Laughing Brook is an empty streambed in Salway Park near Spring Grove Cemetery, an engineered waterway with pieces of sculpture mixed in among boulders and small rocks, a concrete gully on its way to being a funky piece of public art -- and more.
The Mill Creek Restoration Project (www.millcreekrestoration.org) has teamed up with environmental artist Jackie Brookner, ArtWorks and a host of local businesses to create Laughing Brook, a greenway project with the lofty goal of cleaning stormwater runoff before it enters the Mill Creek.
The idea of a sculpture cleaning water might sound like a gimmick, but Robin Corathers, executive director for the Mill Creek Restoration Project, says the entire area around the manufactured stream, the new wetlands and the art will be as functional as they will be beautiful.
"An existing wetland is best," Corathers says "But a manufactured one is good, too. The mosses, ferns, lichen and other plants that we'll put in have an amazing ability to break down pollutants."
The pathways that weave in and around the plants and stream will also be functional, she says.
"If you use porous pavement ... the rainfall can get through the pavement into the soil and clean out pollutants," she says.
Far from trapping the pollutants in the soil and plants, this approach allows nature to do what it does best -- thrive.
As stormwater runs off the parking lot and adjacent ball fields, plants will use pollutants as food, essentially cleaning the junk out of the soil and restoring the water to a healthier condition before it's returned to the watershed.
You are what you drink
The eye-catching part of Laughing Brook is the 100 bio-sculptures designed by Brookner and created in conjunction with local artists Gordon Strain, Tony Luensman and 12 ArtWorks (www.artworkscincinnati.org) student apprentices. All are made of porous concrete and will serve as the foundation on which mosses will be placed. As the water passes over, around and through them, the sculptures will actually help clean the water.
At the beginning of the brook, the sculptures are in the shape of human hands. They begin to melt into indistinguishable blobs before evolving into fish that leap out to the water.
"I really strive for three different levels of functionality -- the aesthetic level, a metaphoric level and the ecological level," Brookner says.
Reluctant to talk too much about the metaphor of her work -- she prefers the viewer come to her own conclusions -- Brookner acquiesces enough to offer one explanation.
"It's almost like a totem to have that kind of power to stimulate the human forces, the human will, to want to pay attention to our connection to water," she says. "The fact that we are water -- we're 75 percent to 80 percent water, depending on how old you are -- every living thing is water, so water is the thing that really links us all.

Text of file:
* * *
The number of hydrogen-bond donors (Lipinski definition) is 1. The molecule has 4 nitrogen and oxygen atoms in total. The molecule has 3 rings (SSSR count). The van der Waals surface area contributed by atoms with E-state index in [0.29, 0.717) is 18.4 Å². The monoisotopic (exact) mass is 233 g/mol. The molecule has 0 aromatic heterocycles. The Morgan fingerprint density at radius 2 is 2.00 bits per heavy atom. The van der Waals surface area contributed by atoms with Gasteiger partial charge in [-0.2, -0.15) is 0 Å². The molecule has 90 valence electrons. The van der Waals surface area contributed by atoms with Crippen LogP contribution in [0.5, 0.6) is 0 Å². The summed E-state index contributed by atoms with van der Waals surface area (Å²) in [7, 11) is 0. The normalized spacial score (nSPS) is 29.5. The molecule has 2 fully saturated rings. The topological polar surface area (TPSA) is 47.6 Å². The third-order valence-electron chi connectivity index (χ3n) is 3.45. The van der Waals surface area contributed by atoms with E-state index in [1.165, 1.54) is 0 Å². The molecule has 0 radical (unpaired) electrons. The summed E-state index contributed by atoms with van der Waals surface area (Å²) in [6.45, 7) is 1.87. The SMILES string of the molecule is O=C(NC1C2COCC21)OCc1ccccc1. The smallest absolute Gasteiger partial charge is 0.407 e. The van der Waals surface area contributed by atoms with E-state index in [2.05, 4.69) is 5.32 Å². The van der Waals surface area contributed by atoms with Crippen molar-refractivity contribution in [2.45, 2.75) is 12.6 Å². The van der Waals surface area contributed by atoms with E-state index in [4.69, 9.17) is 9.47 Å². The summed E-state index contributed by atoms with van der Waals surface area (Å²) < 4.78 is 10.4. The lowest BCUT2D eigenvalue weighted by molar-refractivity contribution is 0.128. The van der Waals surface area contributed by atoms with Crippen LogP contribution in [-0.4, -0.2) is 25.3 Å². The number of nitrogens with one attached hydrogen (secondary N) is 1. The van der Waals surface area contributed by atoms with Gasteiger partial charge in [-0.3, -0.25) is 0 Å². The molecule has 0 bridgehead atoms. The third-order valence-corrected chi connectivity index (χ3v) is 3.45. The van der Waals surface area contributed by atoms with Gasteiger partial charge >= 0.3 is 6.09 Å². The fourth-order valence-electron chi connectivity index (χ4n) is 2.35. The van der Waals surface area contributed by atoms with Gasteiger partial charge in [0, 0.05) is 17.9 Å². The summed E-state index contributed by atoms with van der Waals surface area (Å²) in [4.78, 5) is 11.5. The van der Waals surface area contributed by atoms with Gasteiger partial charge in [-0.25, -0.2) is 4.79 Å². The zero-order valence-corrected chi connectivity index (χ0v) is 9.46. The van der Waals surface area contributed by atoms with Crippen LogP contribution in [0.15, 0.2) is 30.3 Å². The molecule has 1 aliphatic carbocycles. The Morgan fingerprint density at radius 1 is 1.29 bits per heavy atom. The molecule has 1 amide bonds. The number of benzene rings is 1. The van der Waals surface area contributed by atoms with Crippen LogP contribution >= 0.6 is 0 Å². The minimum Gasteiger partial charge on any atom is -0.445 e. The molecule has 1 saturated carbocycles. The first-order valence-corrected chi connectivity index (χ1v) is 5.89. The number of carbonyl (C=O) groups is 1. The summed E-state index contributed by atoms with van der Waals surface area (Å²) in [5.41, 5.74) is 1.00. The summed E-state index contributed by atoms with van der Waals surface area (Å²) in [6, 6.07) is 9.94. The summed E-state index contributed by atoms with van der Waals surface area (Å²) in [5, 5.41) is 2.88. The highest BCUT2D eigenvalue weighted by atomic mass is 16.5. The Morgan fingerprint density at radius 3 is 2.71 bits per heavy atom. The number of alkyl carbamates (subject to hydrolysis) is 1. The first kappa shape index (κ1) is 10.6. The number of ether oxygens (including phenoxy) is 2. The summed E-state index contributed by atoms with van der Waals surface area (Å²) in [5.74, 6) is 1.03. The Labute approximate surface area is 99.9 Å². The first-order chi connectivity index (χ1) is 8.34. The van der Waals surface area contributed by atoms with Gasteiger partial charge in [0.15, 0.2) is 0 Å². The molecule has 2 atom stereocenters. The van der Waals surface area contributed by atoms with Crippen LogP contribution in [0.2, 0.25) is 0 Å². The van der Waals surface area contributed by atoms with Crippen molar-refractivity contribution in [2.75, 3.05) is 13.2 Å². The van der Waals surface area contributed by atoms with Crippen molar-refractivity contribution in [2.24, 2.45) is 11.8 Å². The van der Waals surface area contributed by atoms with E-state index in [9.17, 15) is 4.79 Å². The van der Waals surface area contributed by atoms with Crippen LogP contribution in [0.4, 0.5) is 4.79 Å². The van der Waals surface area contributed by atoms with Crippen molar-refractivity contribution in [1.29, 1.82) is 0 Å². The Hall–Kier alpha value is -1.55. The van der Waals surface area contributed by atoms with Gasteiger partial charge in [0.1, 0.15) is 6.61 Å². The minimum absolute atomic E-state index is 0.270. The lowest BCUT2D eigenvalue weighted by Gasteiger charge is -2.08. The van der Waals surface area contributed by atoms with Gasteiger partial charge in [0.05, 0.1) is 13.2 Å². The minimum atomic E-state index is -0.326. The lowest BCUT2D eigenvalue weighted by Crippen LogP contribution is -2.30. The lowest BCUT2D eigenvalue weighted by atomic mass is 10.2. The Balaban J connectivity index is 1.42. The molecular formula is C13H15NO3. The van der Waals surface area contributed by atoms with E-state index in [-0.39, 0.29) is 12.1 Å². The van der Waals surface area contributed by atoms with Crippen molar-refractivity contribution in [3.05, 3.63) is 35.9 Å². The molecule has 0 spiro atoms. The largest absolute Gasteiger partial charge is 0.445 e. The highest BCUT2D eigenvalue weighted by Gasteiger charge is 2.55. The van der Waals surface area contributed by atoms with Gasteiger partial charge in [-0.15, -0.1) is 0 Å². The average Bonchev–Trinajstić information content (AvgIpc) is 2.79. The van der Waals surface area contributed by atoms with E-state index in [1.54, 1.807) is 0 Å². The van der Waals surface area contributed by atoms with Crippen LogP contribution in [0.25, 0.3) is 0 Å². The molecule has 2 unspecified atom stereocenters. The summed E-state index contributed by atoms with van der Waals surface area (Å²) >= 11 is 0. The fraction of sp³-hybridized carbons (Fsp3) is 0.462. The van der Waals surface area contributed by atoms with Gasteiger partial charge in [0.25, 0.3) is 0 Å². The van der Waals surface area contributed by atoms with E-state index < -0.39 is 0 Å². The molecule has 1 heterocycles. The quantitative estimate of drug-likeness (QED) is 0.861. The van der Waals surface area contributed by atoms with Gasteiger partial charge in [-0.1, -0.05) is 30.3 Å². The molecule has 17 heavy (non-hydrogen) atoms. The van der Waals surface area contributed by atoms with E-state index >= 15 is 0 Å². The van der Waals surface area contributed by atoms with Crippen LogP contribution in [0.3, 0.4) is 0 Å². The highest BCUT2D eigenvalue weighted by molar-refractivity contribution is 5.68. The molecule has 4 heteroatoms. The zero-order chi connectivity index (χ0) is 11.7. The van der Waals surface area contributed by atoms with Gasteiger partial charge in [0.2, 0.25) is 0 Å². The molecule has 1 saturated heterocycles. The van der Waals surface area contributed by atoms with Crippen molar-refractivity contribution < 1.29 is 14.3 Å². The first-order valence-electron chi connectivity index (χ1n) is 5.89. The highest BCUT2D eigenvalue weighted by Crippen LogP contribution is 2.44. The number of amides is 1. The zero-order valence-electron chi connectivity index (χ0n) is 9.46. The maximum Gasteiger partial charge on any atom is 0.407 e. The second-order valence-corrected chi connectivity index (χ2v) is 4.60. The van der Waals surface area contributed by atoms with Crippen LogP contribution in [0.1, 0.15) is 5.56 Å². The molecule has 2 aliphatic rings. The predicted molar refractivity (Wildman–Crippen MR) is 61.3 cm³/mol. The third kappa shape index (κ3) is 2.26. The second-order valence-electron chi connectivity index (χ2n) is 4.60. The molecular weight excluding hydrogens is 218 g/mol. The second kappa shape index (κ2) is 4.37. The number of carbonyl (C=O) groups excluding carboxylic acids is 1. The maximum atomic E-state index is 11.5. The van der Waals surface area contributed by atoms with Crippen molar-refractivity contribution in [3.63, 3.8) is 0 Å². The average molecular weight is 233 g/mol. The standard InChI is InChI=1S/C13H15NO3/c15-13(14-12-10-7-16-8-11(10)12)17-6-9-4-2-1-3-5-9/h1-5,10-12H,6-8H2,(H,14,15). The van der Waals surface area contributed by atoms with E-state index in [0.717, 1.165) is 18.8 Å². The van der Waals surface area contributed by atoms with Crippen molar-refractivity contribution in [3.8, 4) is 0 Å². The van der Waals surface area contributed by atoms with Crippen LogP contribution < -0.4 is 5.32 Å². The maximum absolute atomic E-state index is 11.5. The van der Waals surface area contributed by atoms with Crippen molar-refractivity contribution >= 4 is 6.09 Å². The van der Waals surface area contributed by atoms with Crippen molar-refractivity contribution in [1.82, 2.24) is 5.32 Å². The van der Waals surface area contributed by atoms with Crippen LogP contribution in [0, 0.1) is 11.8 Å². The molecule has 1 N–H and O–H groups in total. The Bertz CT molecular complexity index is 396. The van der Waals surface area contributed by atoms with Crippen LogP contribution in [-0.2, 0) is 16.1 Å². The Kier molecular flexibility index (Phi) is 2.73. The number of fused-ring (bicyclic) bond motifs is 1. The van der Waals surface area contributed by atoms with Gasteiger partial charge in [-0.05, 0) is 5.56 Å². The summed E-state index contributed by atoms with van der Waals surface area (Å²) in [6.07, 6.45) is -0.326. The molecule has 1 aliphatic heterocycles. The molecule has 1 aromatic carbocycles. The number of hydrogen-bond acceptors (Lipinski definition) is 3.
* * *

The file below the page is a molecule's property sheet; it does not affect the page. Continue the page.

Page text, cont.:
"We think of ourselves as being very separate, but in fact we can't breathe without the trees, we can't live without healthy water, we eat the fish -- everything is an entire system. We've totally lost sight of that in the past couple of hundred years. If people are going to survive and evolve as a species, that's what we have to learn again -- that we are only part, albeit an important part, but part of a much, much bigger interconnected system."
Pointing out that the six species of fish incorporated into the design are native species that would be in the Mill Creek if it were healthy enough to sustain life, Brookner says Laughing Brook and other efforts to clean water are critical.
"It's ultimately going to help the health of the river and bring attention to the huge problem that stormwater is the biggest water quality problem in the country, and most people are pretty ignorant about it," she says.
Coming up with creative and innovative ways to address the complexities of the Mill Creek is what the restoration project is all about (see "A Creek Runs Through It," issue of Dec. 20, 2006). In addition to an informational display made from about 4,000 recycled plastic milk jugs and supported by re-purposed telephone poles, reclaimed and recycled products will be used for benches, trash cans and other park elements, further educating visitors.
Located in the Mill Creek flood plain in an area with a lot of polluting industry, Laughing Brook focuses attention on another frequently ignored issue -- environmental justice.
"The Mill Creek watershed is a very complicated watershed and issue politically, socially, economically and environmentally," Corathers says. "The health of the river is directly linked to the health and welfare of the neighborhoods and communities it flows through."
Those issues aren't going to be solved overnight or with a single project, she says. (See "Equal Environmental Rights," issue of April 18). That's why her organization is looking for innovative ways to take a "holistic approach" to all things related to the Mill Creek. In Brookner they've found a like-minded artist.
"I'm interested in breaking down boundaries," she says. "In the last couple of hundred years we've gotten very good at putting things in neat boxes, but the boxes are fictional; and the problems we've gotten ourselves into are so big that those boxes aren't really very functional anymore. We have to break down the edges."
To complete Phase 2 of Laughing Brook, the Mill Creek Restoration Project needs to raise another $28,000 to purchase landscaping plants and materials.
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